You’ve probably already noticed that, in the face of adversity, some people seem naturally stronger or calmer than others. Some can, for example, overcome serious violence or a natural disaster. Others can cope with simultaneous shocks, such as the grief of a loved one and the loss of a job. Despite this, these people are able to make sense of what they have experienced, and then get back on their feet and be able to lead a full and meaningful life.
Many researchers have focused on the factors that enable certain individuals or communities to bounce back positively from a major shock. They have highlighted the concept of resilience, which is the ability to adapt to a traumatic event and then continue to develop normally.
Research shows that two essential elements help build resilience:
- What a person possesses (their individual and collective resources)
- What a person thinks (their way of thinking or their mindset)
Research also establishes that resilience is a process that can be broken down into several stages. And the good news is that we can develop our resilience! In this guide, we provide you with a process to assess how you react to adversity, and to identify what tangible levers you can use to strengthen your own resilience.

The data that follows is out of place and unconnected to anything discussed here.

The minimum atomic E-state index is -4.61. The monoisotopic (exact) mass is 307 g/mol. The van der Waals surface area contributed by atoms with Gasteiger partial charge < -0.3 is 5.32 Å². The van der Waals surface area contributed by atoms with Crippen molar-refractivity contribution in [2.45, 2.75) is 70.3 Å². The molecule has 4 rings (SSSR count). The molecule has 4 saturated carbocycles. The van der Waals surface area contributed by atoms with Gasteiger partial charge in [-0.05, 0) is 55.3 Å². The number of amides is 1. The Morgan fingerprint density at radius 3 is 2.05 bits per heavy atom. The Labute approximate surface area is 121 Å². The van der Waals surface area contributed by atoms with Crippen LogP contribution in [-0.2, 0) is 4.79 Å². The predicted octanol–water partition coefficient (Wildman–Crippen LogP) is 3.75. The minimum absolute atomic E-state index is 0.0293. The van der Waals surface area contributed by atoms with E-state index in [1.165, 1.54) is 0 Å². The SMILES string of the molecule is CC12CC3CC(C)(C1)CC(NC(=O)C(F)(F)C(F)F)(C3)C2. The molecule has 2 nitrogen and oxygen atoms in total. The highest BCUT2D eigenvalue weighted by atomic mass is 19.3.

- You experience a shock in your professional or personal life, and you would like to better understand the reactions and emotions it causes inside you.
- You feel the desire to implement actions to activate your resilience and regain control over your life.
- Follow the approach provided in this guide:
- Assess your condition before the shock
- Understand the shock and name your reactions
- Identify resilience boosters that you can activate
- Take stock and seize opportunities
Note: Coping with a traumatic event is rarely easy. Make sure you give yourself enough time and demonstrate authenticity and compassion for yourself by following the suggested approach. This is not a substitute for seeking help from a psychologist or health care professional.
TO LEARN MORE
UNGAR, Michael. ResilienceResearchCentre : https://resilienceresearch.org/whatworks/
CYRULNIK, Boris. Un merveilleux malheur.Paris, Odile Jacob, 1999